The final character portrait of the book of Acts is that of the Roman orator Cicero. Again, as with Cato, Grayling seems more able to give an even-handed portrait of a Roman than a Greek – although he is careful to emphasise that Cicero was educated in Greece as a young man, and how this coloured his later actions.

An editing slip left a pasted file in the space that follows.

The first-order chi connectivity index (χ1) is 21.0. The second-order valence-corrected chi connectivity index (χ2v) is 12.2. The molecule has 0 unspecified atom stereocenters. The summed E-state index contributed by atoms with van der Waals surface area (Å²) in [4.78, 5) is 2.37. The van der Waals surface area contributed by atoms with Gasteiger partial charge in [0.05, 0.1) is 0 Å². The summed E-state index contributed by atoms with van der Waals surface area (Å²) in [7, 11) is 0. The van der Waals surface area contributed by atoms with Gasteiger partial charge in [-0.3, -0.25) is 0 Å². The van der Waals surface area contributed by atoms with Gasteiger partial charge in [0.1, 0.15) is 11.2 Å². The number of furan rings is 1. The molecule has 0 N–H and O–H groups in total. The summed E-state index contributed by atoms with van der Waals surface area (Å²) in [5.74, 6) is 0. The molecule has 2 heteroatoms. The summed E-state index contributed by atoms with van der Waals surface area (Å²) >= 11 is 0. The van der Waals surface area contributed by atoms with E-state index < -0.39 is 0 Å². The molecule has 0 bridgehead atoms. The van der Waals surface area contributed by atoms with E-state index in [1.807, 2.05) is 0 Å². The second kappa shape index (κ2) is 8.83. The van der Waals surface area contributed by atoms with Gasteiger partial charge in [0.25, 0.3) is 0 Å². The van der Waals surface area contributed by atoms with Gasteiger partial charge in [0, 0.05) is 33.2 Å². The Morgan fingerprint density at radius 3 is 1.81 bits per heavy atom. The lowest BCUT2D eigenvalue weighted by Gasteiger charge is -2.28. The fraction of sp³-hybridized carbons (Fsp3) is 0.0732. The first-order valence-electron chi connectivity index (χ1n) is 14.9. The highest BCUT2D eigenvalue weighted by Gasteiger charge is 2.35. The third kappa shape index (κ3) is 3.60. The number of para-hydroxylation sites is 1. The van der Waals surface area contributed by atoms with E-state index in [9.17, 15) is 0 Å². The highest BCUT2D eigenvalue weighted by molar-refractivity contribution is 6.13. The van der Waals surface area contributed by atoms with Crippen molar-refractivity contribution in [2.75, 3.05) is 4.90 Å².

If anything, Grayling’s evenhandedness here appears to err on the side of being over-critical, and it’s notable that in Cicero’s case, he seems more willing to include the arguments of later historians rather contemporaries and near contemporaries. But his celebration of the man’s virtues has the same self-congratulatory tone as his other such writings.
Only two more books of the Good Book to go. I’m so glad.